Some reflections on the birth of a mother, and what it means to be a mother… by Teika Bellamy


The other day (22/07/2013) my mum called me late in the evening and left a message on my answerphone, “a boy has been born…”. Now I admit I’m not the most news-aware person in the world but even I knew what she was talking about. (My mum, bless her generous heart, is a big fan of the Royals and gifted the Duchess of Cambridge with a copy of Musings on Mothering a while back, but that’s another story…!)

Anyway, I was glad to hear that the Duchess of Cambridge’s son had safely arrived in the world, and as I went to bed that night I couldn’t help but wonder how the new mother (indeed, every new-born mother) was feeling. I looked back to the night, about six years ago, when I gave birth to my own first baby and the strong emotions I experienced after the birth.
New mother and child, painting by Marija Smit
I was in hospital and recovering from a post-partum haemorrhage and second-degree tear to my perineum. I was sore but happy; hungry and tired. It was good to have my husband around; it was good to finally meet my baby and hold her in my arms.

The first time I put my daughter to my breast I felt as though I had reached the culmination of womanhood; my womb and placenta had provided for her for the first nine months of her being, now my breasts and arms would continue to keep her well fed and safe.

However, when my husband had to leave the hospital, and it was just my daughter and I together, I couldn’t help but feel a little worried. It was just the two of us now – would we be okay?

I put her in the bedside crib for a moment, bundled in her NHS blanket, and I lay back in my bed and closed my eyes. I wasn’t really expecting to sleep – the lights were still on and there was a lot of background noise in this strange, clinical place, but I was tired. I must have dozed a little, because I very clearly remember being jolted awake and immediately, instinctively, looking to my baby. She appeared to be completely still, not breathing, and my heart almost burst with fear. My hands flew to her chest to find her heartbeat, to make sure that her chest was still moving up and down, and when I knew that she was okay – simply asleep and peaceful – I cried. This was the moment I really knew what it was to be a mother: for the rest of my life I would know joy, pure, wonderful joy in being a mother to my children, but also the fear, the very primal fear of knowing that something might happen to them.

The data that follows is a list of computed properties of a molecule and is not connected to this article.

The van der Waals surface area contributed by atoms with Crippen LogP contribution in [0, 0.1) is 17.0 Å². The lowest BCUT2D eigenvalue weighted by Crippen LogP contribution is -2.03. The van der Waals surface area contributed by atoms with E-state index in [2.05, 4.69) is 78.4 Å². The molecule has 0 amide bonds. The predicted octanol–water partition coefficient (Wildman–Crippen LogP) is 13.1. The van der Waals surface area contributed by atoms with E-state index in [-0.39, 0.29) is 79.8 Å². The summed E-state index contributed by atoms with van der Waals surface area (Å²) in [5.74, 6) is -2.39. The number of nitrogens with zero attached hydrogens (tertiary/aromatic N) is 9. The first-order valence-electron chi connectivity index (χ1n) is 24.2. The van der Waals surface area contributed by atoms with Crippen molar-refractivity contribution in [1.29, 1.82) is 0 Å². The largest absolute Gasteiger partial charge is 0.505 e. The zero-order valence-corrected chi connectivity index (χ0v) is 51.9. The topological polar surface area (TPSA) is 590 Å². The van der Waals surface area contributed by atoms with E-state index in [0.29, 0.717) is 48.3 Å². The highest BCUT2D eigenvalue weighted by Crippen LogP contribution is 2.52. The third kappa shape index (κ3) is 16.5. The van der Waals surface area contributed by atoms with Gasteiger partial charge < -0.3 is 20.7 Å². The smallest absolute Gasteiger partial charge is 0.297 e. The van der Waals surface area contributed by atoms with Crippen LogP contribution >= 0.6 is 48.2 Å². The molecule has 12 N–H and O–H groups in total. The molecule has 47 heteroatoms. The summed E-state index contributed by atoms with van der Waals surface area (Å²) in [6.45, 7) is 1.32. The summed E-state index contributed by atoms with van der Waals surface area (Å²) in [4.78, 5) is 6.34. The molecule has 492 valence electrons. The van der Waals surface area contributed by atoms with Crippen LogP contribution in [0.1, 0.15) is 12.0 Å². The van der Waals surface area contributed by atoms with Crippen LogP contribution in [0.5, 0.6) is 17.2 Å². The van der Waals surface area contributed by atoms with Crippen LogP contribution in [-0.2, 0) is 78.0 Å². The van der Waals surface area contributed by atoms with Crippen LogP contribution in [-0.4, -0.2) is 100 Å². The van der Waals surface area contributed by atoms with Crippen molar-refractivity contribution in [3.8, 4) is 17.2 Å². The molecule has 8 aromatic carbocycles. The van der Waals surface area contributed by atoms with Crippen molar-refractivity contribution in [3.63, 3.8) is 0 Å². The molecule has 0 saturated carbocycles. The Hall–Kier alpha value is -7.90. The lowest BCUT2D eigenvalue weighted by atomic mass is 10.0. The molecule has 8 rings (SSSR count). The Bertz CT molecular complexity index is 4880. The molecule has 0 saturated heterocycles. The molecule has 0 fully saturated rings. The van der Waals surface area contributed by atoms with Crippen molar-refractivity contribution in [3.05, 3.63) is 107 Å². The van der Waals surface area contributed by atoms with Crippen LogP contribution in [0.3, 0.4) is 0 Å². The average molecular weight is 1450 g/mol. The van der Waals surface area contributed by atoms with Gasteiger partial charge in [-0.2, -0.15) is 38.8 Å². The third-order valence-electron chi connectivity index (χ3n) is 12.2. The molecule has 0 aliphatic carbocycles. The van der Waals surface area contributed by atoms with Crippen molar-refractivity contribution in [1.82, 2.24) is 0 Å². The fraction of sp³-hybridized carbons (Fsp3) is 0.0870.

Mothers throughout the world live with these two powerful emotions every day. We long to make sure that our children are well fed and safe, and sometimes, in the early days our fears for their safety may seem overwhelming. Certainly, our anxieties about them being well fed are common, particularly in the west. It can be of great solace to a breastfeeding mother to meet with other breastfeeding mothers to discuss weight gain concerns in the early days. Speaking with a counsellor from a breastfeeding support charity like La Leche League can be invaluable too, especially for a mother who needs some reassurance and good information about how often to feed in the early days and weeks.

I still remember how it took many months, years even, for my fear for my daughter’s safety to ease off. Even now, I like to go to my children’s beds and stroke their heads when they’re fast asleep. It’s an extra way for me to re-connect with them – to again check that they’re okay – when we’ve been extra busy during the day.

Obviously, as our children get older our fears for their safety lessen, although of course they can be replaced by other, new and perhaps more complicated fears.

Just the other day, I lost sight of both my children in the school playground. I thought perhaps they’d walked home together already (we only live about a minute’s walk away from the school) so I rushed out of the school gates and down the road to find them… but they weren’t there. I ran back to the school (ultra-aware that I was the only parent there without a child – my heart almost bursting with fear again) and then I spotted them. Tears came to my eyes as relief at finding them washed over me.

This is the mother-burden: the fear that allies itself with joy, and no amount of money, possessions or status can remove it from a mother’s heart. Yet this is what it is to be human: to know our own mortality. Sometimes our fears are irrational, sometimes they are very real and rational; they are nearly always a useful way to connect with our inner voice, which can swiftly impel us to make necessary adjustments to our everyday lives so that fear can be avoided for future scenarios.

It would certainly be less of a burden to not feel fear for and on our children’s behalf, yet let us not forget that fear is a powerful – and sometimes urgent – reminder of how much we love and value our children. And I firmly believe that our ability to love unconditionally is our strength.